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Universities on Fire is brisk, inspiring and sobering » Yale Climate Connections


The University of New Brunswick’s Harriet Irving Library is an impressive building with a wonderful collection. But it may have a name problem. In a climate crisis, can the intellectual center of a university be named after the matriarch of an oil and gas family?

Looking ahead, it’s not hard to imagine faculty, staff, and students asking this question and a million questions like it on campuses around the world. Should universities ban the combustion engine and turn parking lots into green spaces, vegetable gardens, apple orchards, or even small solar farms? When does it make sense to build sea walls and when does it make better sense to cut and run? Should engineering faculties be prohibited from undertaking controversial research in geoengineering, or will that research be essential to a hothouse Earth? In what ways can campuses reduce their carbon footprint through bike lanes, passive buildings, and vegan dining halls?

An adjunct professor and senior scholar at Georgetown University, Bryan Alexander surveys the next 75 years to see how universities and colleges will be impacted by the climate crisis and what they can offer humanity as it navigates climate breakdown. Long story short, it ain’t pretty and universities can offer a lot, in terms of research, teaching, and leadership.

Alexander studies change over time, much like a historian, only he’s not a historian. He’s a futurist who looks at transitions, trends, and horizons to forecast what is coming down the pike. Researching the future isn’t tarot cards and crystal balls. It’s serious stuff. It helps too that Alexander is a lovely writer with a knack for clarity and a fondness for epigraphs. (The epigraphs alone are worth the price of admission.)

To reveal the future and then to make it accessible, he uses fire in three ways: literally, metonymically, and symbolically. On a hotter planet, aridification and desertification will make some places more susceptible to wildfires. How universities in these regions adapt, or don’t, is a matter of survival, or not. As a metonym, fire is any climate threat: sea level rise, saltwater intrusion, and extreme precipitation events threaten universities in countless ways. In other words, being on fire may mean being underwater. Finally, fire refers to passion, activism, and the empowering sense of possibility that comes from joining forces to effect change. “A university may be on fire,” Alexander writes, “with the organizing energy of its students, not to mention its faculty or staff.”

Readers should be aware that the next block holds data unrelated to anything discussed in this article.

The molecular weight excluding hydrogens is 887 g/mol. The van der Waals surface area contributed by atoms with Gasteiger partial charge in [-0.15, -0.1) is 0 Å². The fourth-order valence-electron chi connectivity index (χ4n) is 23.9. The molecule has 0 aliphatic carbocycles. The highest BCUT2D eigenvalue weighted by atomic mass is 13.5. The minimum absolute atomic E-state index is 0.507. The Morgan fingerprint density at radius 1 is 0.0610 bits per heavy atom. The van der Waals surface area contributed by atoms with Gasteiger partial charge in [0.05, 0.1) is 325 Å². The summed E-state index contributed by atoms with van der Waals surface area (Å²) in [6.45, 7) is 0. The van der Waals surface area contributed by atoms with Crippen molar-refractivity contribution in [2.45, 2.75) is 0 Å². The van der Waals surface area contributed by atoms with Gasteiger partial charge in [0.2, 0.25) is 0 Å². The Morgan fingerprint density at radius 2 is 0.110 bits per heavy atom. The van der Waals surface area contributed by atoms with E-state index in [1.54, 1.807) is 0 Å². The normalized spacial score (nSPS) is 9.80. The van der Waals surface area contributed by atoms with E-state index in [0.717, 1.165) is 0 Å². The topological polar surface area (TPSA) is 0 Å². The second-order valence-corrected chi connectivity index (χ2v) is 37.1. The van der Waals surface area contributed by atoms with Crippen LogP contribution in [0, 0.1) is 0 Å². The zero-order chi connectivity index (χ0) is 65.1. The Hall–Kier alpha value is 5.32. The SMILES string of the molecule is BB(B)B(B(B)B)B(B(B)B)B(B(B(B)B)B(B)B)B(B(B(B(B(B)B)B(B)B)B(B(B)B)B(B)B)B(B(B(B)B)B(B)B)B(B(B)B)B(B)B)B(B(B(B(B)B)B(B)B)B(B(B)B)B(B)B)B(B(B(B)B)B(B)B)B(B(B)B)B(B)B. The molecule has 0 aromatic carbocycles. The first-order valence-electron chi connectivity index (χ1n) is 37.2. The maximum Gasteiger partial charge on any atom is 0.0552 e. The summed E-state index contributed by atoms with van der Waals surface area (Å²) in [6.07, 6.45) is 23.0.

Give or take, there are 30,000 postsecondary institutions in the world, 220 million students, and 6 million faculty members. Alexander hopes that, with hard work and imagination, this $2- to $3-trillion sector can be part of the solution. Leading by example, universities and colleges can mitigate their environmental footprints, undertake climate research in the sciences, social sciences, and humanities, close the town-gown divide, and teach everything from advanced atmospheric chemistry to basic climate literacy. “Think of a college,” he writes, “where all students must take at least one class in the climate crisis.” And imagine a university where the administration bans, or severely limits, travel to academic conferences in far-flung but admittedly beautiful places, a perk on someone else’s dime that some faculty members treat as an entitlement, like parental leave and a dental plan. (Actually, a group at Tufts University already promotes flying less to reduce academia’s carbon footprint through Multi-Site Low-Carbon Conference Hosting, or MULCH.)

Brisk, inspiring, and sobering, “Universities on Fire” has a simple message: The climate crisis is real, there are fires everywhere, and “it is up to us to choose if those will be flames of destruction or the lights of illumination.”

Fortunately, my university is choosing to do some pretty cool things: green roofs, solar panels, community gardens, a new minor in environmental humanities and social sciences, and a required course in climate and the environment in the faculty of arts, among other initiatives.

But what about the Harriet Irving Library? A handful of students have talked about starting an online petition to rename it, arguing that, like all oil and gas companies, Irving’s business model is, in the words of the United Nations secretary-general, António Guterres, “at odds with human survival.” But other students are less certain, either because they have bigger climate fish to fry, or because they understand that Irving Oil Ltd. is an impressive company and a large employer. When UNB catches on fire, in the symbolic sense, I suspect that there will be petitions and counter-petitions, as well as demonstrations and counter-demonstrations, on the library steps. Or maybe not, because it’s equally foreseeable that, in the worst-case climate scenario sketched by Alexander, higher education will cease to function, meaning there will be no students and no library to rename.

Either way, things are about to get interesting.

Bryan Alexander. Universities on Fire: Higher Education in the Climate Crisis. Baltimore: Johns Hopkins University Press, 2023.

Donald Wright is a professor and chair of the political science department at the University of New Brunswick.

This article first appeared in University Affairs. It is republished here with permission.





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